“. . . we have mortgages [ given without income verification, financing extended to people without savings ] and legions of new home owners who would be under water if prices declined by just 5%. . . . Canadians are losing it.”

Within the square parens is the cotton candy which all sheeple love — Money For Nothing and Everything Else For Free.

This is where sheeples are letting themselves down, as they get caught up in the glitzy neon lights and that is their freedom of choice.

Do’t bother with research or investigation, start ultra-large (instead of being modest — don’t flaunt something that isn’t mine), and tie oneself to a barnyard mess of muck for the rest of one’s life.

Terrific way to raise a family — no different than being galley slaves on the old Greek and Roman boats.

What of the swine flu drivel? Interesting how all these ‘world-side disasters’ seem to fall nicely into place, like stacks of pancakes. The date of the filing / patent date is also curious. —
“You are off on the filing date. It is not 08/28/2008 it is 08/28/2007 one year earlier! A Much Bigger smoking gun then you thought.”

On Mish’s site yesterday. it said “Manhattan Commercial Real Estate Office Sales Plunge 91%”. Hitting a dead-zone, are we?!

One more, and this is also a good reason for the introduction of this Paranoid Pandemic: “Rep. Bachus: Social Security Could Face Default Within Two Years”, the key word being ‘Could’.
Remember the good ol’ days of yore, when water was plentiful and free? Not any more! —
Coming to a place near YOU! —
The joke of the day for y’all! —
“The United States economy is now out of the emergency room and appears to be on a slow path to recovery.” . . . It is not our view. From where we sit there is no recovery underway…and there never will be one.”

#15 Happy Renter in North Van on 08.21.09 at 12:54 am

Garth – God bless you! First of all, I hope you didn’t say anything bad about the Red Sox or else I will curse you until the Rapture… Second, I’m happy you let our American cousins know things aren’t that different here… just late…

#16 LS on 08.21.09 at 12:55 am

@#2, Who Is your daddy

I’m gonna say you’re ok. With your twenty five thousand _PERCENT_ down payment I don’t think you’ll be foreclosed on.

Here’s ours:
1) 120,000
2) Buy a house in this market, are you insane?!
3) 30
4) Max 10.
5) 0

#17 Onemorething on 08.21.09 at 1:25 am

Roubini weighs in with this summary. Roubini while I like the way he runs the numbers is not keen on exposing the physiological warfare that will occur in my opinion.

* H2 2009 Pick-Up in GDP Growth a Temporary Phenomenon
* Auto Sector Impact Overstated
* A Smaller-than-Expected Boost from Inventories
* Residential Investment to Disappoint
* W-Shaped Impact of Fiscal Stimulus
* No Signs of Consumption Revival
* Weak Outlook for Private Investment
* Consumer Retreat Will Be Structural
* Higher Structural Unemployment
* Less Credit in the Economy
* Corporate Restructuring Will Hit Productive Investment
* Public Sector Will Be a Drag on Growth
* Rebalancing Growth

If you want the real deal use MISH, if you want the skinny with bite especially in RE for Canada, you gotto go GARTH!!!!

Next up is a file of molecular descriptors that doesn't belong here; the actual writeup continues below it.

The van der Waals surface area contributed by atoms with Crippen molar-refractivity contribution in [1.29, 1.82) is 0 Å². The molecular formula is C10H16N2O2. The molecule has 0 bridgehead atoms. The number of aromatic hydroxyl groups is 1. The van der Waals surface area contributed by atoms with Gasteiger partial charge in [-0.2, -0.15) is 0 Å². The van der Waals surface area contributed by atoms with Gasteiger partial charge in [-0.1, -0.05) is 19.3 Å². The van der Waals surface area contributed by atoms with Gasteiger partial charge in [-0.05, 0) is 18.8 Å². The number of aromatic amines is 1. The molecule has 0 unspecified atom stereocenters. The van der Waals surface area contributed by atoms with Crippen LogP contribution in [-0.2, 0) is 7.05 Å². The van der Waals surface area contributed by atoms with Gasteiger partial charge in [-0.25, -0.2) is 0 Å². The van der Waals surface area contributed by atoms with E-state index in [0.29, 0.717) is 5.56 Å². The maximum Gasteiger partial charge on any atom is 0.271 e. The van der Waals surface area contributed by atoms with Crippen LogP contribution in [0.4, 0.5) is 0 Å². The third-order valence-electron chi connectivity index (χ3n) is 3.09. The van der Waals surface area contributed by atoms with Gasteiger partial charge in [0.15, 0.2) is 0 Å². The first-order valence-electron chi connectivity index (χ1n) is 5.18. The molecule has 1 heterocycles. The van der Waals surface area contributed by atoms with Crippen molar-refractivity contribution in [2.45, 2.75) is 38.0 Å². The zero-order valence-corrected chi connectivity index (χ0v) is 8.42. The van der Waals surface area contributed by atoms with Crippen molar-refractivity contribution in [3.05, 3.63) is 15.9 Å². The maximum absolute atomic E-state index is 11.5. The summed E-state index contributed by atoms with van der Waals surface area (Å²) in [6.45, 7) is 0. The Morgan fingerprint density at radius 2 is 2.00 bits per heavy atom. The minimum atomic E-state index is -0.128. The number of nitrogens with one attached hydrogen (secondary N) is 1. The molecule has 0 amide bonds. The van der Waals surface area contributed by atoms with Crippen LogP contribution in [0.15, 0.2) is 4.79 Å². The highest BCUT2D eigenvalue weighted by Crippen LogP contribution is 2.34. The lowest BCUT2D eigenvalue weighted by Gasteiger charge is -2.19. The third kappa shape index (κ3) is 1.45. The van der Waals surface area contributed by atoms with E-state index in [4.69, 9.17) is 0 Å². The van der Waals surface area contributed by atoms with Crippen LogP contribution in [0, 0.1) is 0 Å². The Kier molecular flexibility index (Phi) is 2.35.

#18 Blobby on 08.21.09 at 1:29 am

@#3: quote : “BC now has a 3 billion dollar deficit just from June of this year ”

No you mis-understood. It has a 3 billion dollar loss in revenue.. I.e. it has 3 billion dollar LESS coming in to PAY for its deficit.

Come september there will be more taxes to sort that out. my money is on “socially acceptable” tax hikes like beer, cigs and fuel.

.. Dont see them being stupid enough to raise PST – not with the HST coming.. mind you .. if campbell isnt interested in a new term next time around….

#19 Anon on 08.21.09 at 1:39 am

Regarding RRBs- it is funny that there is such a thing that offers explicitly broken out inflation adjustment by the government. The reason it is funny is because the same government makes sure that such inflation adjustment is taxed as ordinary income. This exposes in plain sight the scam of the whole financial system and our tax system- if you have money, it will be confiscated via inflation, and if you try to compensate for inflation, it will be confiscated via taxes on the difference between the real value and the nominal value. So if you have money, you better spend it… in which case part of it will be confiscated again via sales taxes, property taxes, etc. The whole system is designed to make it impossible for people to be able to retain their savings simply by saving!

#20 confused and a little crazed on 08.21.09 at 2:26 am

#3 crash,

but apparently the Whistler olympic athletes lodge completed on time and on budget. the athletes whistler village looks like a ski lodge. Though the rooms are smaall they are very Posh…so who cares if we are in a defecit for 4 years we will will have the nicest Visitor quarters for 4-6 weeks all paid by the tax payers. I sure the BC patients waiting for their hip/ Knee replacement surgery will be glad to hear his surgery is postponed for another 6 monthes so someone could enjoy the attractive decor. but speaking as an athlete . I rather have massages , chiropractor, hot / cold muscle bathes for aches…anything to help me win and recover. Not nice curtains and color matching furniture .